“Tony, who needs gambling?”

I recognised this as a rhetorical question and listened as he went on to say that embarking on his dream to create a specialist coffee business was for him the biggest kind of gamble. And that he had no desire for any other form of risk. When I think of the formidable obstacles he faced and the risks he took, I can only wonder and admire his determination and self-belief.

As a trainee in the 1950’s, my duties would begin by laying out all the unroasted samples we were going to taste. (It’s called cupping now). We would examine the raw coffees. I would roast them, grind them and carefully weigh them into the tasting bowls. I would then call my father and we would examine them for their aromas. After this, I would infuse them making sure that each had the identical amount of water. It was always a blind tasting and there would be two bowls of each coffee, identities concealed. So, I had to find not only the most flavoursome but get them in their correct pairs. Extraordinarily difficult.

He taught me the physical side of tasting, and to respect my palate as a gift I needed to nurture. I tasted moving along the line of bowls, moving the ones I liked to the left and the ones rejected to the right. I was always looking for the pair. He taught me to identify the characters of the coffees. How to recognise quality and faults, the flavours due to poor production and transportation.

He taught me the mental approach. To make my decisions. You could say “To go for it”. The coffee wouldn’t wait. Flavours were changing all the time as the coffees cooled. Our palates were also changing the more we tasted. No dithering, not to be afraid. First decisions were often the best ones. Of course I was nervous, especially at first. There was a lot at stake! But he taught me that if you were so terrified of the responsibility of getting it wrong, making a mistake, that you couldn’t accept falling on your face, so to speak, you would never make a good decision.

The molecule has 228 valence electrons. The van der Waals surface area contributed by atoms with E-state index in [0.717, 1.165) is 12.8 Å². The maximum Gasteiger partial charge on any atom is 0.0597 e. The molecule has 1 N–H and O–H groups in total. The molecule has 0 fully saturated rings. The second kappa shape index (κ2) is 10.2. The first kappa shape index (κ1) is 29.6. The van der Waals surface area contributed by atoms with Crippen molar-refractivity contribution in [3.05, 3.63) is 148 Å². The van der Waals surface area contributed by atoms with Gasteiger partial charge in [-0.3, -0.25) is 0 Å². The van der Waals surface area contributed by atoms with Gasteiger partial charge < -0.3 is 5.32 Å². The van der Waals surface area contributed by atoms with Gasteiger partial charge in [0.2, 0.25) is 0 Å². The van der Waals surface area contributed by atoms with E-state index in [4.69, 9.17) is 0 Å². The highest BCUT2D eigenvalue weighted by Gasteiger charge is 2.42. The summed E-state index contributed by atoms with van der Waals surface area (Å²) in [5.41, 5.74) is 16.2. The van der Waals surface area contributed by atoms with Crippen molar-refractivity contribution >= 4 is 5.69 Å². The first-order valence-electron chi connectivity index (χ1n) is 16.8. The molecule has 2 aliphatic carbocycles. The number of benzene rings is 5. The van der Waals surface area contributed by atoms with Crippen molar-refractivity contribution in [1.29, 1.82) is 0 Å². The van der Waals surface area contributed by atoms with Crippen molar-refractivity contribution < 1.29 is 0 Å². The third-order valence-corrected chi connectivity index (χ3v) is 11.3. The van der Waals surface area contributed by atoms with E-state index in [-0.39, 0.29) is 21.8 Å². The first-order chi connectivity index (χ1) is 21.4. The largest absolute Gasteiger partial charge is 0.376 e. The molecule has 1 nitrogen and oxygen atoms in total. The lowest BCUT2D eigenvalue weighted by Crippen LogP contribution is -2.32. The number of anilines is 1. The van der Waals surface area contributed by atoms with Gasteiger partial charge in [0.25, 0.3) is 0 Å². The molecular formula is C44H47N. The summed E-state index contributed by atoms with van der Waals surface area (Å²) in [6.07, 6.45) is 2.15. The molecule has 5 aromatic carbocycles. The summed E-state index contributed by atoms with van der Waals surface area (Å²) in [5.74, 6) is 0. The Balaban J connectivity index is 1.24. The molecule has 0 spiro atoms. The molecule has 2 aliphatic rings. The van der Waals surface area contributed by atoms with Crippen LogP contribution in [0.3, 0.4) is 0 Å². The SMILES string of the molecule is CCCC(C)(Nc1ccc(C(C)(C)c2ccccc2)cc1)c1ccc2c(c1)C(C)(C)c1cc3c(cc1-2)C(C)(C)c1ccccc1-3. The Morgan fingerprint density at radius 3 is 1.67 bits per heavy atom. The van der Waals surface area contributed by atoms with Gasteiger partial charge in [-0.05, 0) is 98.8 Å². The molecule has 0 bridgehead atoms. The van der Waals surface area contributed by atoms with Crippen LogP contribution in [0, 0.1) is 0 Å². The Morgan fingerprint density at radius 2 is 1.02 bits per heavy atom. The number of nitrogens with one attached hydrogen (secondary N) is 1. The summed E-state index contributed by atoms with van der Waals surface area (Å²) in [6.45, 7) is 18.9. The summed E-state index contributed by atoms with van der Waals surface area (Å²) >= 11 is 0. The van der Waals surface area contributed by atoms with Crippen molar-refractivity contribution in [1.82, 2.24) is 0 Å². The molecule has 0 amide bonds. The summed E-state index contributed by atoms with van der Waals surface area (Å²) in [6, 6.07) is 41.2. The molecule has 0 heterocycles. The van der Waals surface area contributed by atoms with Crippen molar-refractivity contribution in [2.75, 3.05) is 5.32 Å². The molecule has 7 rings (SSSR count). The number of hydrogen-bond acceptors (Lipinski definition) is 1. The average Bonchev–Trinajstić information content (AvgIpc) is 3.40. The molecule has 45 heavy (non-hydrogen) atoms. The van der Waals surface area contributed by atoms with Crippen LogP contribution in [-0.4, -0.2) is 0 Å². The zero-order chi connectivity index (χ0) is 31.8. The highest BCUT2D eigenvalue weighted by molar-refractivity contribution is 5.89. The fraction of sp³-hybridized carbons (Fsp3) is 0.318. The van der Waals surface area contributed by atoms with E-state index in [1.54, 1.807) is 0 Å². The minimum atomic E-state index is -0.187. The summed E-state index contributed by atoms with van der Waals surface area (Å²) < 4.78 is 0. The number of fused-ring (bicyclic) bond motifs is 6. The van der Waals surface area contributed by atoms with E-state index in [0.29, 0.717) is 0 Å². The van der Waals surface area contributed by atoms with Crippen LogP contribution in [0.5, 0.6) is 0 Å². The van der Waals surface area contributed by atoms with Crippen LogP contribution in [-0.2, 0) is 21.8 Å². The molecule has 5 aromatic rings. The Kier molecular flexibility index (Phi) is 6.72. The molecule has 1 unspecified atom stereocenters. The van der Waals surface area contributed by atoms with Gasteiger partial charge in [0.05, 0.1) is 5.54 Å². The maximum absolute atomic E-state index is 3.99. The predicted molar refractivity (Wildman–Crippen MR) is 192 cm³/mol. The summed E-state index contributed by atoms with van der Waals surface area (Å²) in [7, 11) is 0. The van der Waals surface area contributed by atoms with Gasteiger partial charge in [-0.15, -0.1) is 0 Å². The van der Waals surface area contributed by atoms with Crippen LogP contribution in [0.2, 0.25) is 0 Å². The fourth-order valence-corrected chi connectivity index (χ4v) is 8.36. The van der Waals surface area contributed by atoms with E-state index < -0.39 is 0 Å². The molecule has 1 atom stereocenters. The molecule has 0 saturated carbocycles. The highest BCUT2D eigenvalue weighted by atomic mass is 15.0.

My cupping over, I turned the bowls around revealing their identities. We would compare notes, and he would go over with me what we had discovered and how well, or not I had done.

Decisions made, I would clear away. I always had the lovely job of emptying out and cleaning the spittoon and retrieving any spoons that had mysteriously found their way into its murky depths. We don’t us a spittoon now - Ah- such is progress! He became very complimentary about my palate. I found an entry in his diary where he says “Tony has an extraordinarily good palate”. The time came when he said I was ready the day to take the responsibility of making the choices. Times have moved on. I am fairly confident that if my father is somehow standing beside us now when we cup, when we taste, it is David my son who will be getting all the accolades!

Bringing you the coffees that will delight your breakfast time, coffee break, or make the perfect finish to your dinner is something I still love to do. It is challenging, exciting, and it always comes with an element of risk. That can make the process feel like taking something of a gamble. There is usually plenty of coffee about but not of the exceptional quality we have made it our business to bring you. Those coffees often only come once a season. We have to make a commitment based upon seeing and tasting just a small sample of the actual purchase. Then, to agree a price for a delivery way into the future is subject to the risk of the volatile coffee market. The whole process can feel like venturing into the unknown, you could say, a bit of a gamble.

So much about our business is based upon trust. But that’s a possible subject for another blog. So, for now, thank you for reading this and for all your encouragement to us to go on finding the coffees that will make your cupping, your tasting a special experience.

With my very best wishes.

Tony Higgins


What Could Be More British Than A Cup of Tea?

It is estimated in Britain we drink 165 million cups of tea a day. From the moment we wake up the kettle is on for a brew in many households across the country, and tea just seems to make everything better.  

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